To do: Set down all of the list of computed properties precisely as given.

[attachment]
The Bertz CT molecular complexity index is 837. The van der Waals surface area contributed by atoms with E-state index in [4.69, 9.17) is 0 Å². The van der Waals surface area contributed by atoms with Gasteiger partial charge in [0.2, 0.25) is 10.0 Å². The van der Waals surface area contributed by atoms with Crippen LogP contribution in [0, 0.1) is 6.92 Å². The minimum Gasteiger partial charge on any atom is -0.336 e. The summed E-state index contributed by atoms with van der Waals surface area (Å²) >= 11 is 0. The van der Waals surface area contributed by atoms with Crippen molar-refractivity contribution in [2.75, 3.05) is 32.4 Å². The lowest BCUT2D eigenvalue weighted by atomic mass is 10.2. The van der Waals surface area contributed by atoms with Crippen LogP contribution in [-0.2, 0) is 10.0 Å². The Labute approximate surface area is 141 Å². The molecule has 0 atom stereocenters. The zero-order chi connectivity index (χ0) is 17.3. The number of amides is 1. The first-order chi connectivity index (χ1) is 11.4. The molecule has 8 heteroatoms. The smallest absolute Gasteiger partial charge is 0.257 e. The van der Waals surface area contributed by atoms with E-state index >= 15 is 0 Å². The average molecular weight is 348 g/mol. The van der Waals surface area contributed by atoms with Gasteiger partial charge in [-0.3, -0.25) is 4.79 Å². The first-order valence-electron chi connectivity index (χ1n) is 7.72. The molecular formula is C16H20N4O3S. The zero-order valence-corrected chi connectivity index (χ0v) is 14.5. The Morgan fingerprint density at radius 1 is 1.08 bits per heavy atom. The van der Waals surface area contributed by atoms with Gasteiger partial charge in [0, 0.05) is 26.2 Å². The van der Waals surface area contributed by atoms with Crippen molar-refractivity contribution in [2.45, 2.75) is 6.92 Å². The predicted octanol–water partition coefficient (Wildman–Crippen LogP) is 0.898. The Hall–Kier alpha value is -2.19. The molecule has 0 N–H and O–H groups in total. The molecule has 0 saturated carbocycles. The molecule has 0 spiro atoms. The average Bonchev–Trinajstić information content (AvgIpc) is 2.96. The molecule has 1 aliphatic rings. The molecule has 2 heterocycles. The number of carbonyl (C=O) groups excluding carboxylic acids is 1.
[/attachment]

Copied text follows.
The Bertz CT molecular complexity index is 837. The van der Waals surface area contributed by atoms with E-state index in [4.69, 9.17) is 0 Å². The van der Waals surface area contributed by atoms with Gasteiger partial charge in [0.2, 0.25) is 10.0 Å². The van der Waals surface area contributed by atoms with Crippen LogP contribution in [0, 0.1) is 6.92 Å². The minimum Gasteiger partial charge on any atom is -0.336 e. The summed E-state index contributed by atoms with van der Waals surface area (Å²) >= 11 is 0. The van der Waals surface area contributed by atoms with Crippen molar-refractivity contribution in [2.75, 3.05) is 32.4 Å². The lowest BCUT2D eigenvalue weighted by atomic mass is 10.2. The van der Waals surface area contributed by atoms with Crippen LogP contribution in [-0.2, 0) is 10.0 Å². The Labute approximate surface area is 141 Å². The molecule has 0 atom stereocenters. The zero-order chi connectivity index (χ0) is 17.3. The number of amides is 1. The first-order chi connectivity index (χ1) is 11.4. The molecule has 8 heteroatoms. The smallest absolute Gasteiger partial charge is 0.257 e. The van der Waals surface area contributed by atoms with E-state index >= 15 is 0 Å². The average molecular weight is 348 g/mol. The van der Waals surface area contributed by atoms with Gasteiger partial charge in [-0.3, -0.25) is 4.79 Å². The first-order valence-electron chi connectivity index (χ1n) is 7.72. The molecular formula is C16H20N4O3S. The zero-order valence-corrected chi connectivity index (χ0v) is 14.5. The Morgan fingerprint density at radius 1 is 1.08 bits per heavy atom. The van der Waals surface area contributed by atoms with Gasteiger partial charge in [0, 0.05) is 26.2 Å². The van der Waals surface area contributed by atoms with Crippen molar-refractivity contribution in [2.45, 2.75) is 6.92 Å². The predicted octanol–water partition coefficient (Wildman–Crippen LogP) is 0.898. The Hall–Kier alpha value is -2.19. The molecule has 0 N–H and O–H groups in total. The molecule has 0 saturated carbocycles. The molecule has 0 spiro atoms. The average Bonchev–Trinajstić information content (AvgIpc) is 2.96. The molecule has 1 aliphatic rings. The molecule has 2 heterocycles. The number of carbonyl (C=O) groups excluding carboxylic acids is 1.